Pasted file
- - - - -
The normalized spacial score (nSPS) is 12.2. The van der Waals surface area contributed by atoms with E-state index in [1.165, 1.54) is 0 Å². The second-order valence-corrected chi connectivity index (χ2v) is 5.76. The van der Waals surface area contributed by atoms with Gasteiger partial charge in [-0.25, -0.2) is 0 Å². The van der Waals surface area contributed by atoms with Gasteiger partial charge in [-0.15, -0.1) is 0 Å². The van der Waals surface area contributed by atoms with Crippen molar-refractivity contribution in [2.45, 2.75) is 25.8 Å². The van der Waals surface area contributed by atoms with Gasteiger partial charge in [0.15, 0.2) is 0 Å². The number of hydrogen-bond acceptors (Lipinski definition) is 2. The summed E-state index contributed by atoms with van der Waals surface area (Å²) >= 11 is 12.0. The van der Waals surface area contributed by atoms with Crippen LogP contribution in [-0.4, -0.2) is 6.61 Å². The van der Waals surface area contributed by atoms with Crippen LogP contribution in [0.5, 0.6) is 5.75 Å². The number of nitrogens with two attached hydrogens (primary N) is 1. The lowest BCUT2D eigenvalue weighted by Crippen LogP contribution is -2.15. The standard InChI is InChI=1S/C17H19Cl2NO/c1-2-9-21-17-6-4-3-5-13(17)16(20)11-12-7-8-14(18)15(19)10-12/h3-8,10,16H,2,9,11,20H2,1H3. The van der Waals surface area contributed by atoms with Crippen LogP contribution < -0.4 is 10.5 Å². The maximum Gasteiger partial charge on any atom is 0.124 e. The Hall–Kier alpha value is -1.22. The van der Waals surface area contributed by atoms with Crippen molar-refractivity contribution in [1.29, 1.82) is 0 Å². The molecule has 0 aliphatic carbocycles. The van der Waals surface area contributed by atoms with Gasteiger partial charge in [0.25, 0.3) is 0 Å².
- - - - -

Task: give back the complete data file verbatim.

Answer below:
The normalized spacial score (nSPS) is 12.2. The van der Waals surface area contributed by atoms with E-state index in [1.165, 1.54) is 0 Å². The second-order valence-corrected chi connectivity index (χ2v) is 5.76. The van der Waals surface area contributed by atoms with Gasteiger partial charge in [-0.25, -0.2) is 0 Å². The van der Waals surface area contributed by atoms with Gasteiger partial charge in [-0.15, -0.1) is 0 Å². The van der Waals surface area contributed by atoms with Crippen molar-refractivity contribution in [2.45, 2.75) is 25.8 Å². The van der Waals surface area contributed by atoms with Gasteiger partial charge in [0.15, 0.2) is 0 Å². The number of hydrogen-bond acceptors (Lipinski definition) is 2. The summed E-state index contributed by atoms with van der Waals surface area (Å²) >= 11 is 12.0. The van der Waals surface area contributed by atoms with Crippen LogP contribution in [-0.4, -0.2) is 6.61 Å². The van der Waals surface area contributed by atoms with Crippen LogP contribution in [0.5, 0.6) is 5.75 Å². The number of nitrogens with two attached hydrogens (primary N) is 1. The lowest BCUT2D eigenvalue weighted by Crippen LogP contribution is -2.15. The standard InChI is InChI=1S/C17H19Cl2NO/c1-2-9-21-17-6-4-3-5-13(17)16(20)11-12-7-8-14(18)15(19)10-12/h3-8,10,16H,2,9,11,20H2,1H3. The van der Waals surface area contributed by atoms with Crippen LogP contribution < -0.4 is 10.5 Å². The maximum Gasteiger partial charge on any atom is 0.124 e. The Hall–Kier alpha value is -1.22. The van der Waals surface area contributed by atoms with Crippen molar-refractivity contribution in [1.29, 1.82) is 0 Å². The molecule has 0 aliphatic carbocycles. The van der Waals surface area contributed by atoms with Gasteiger partial charge in [0.25, 0.3) is 0 Å².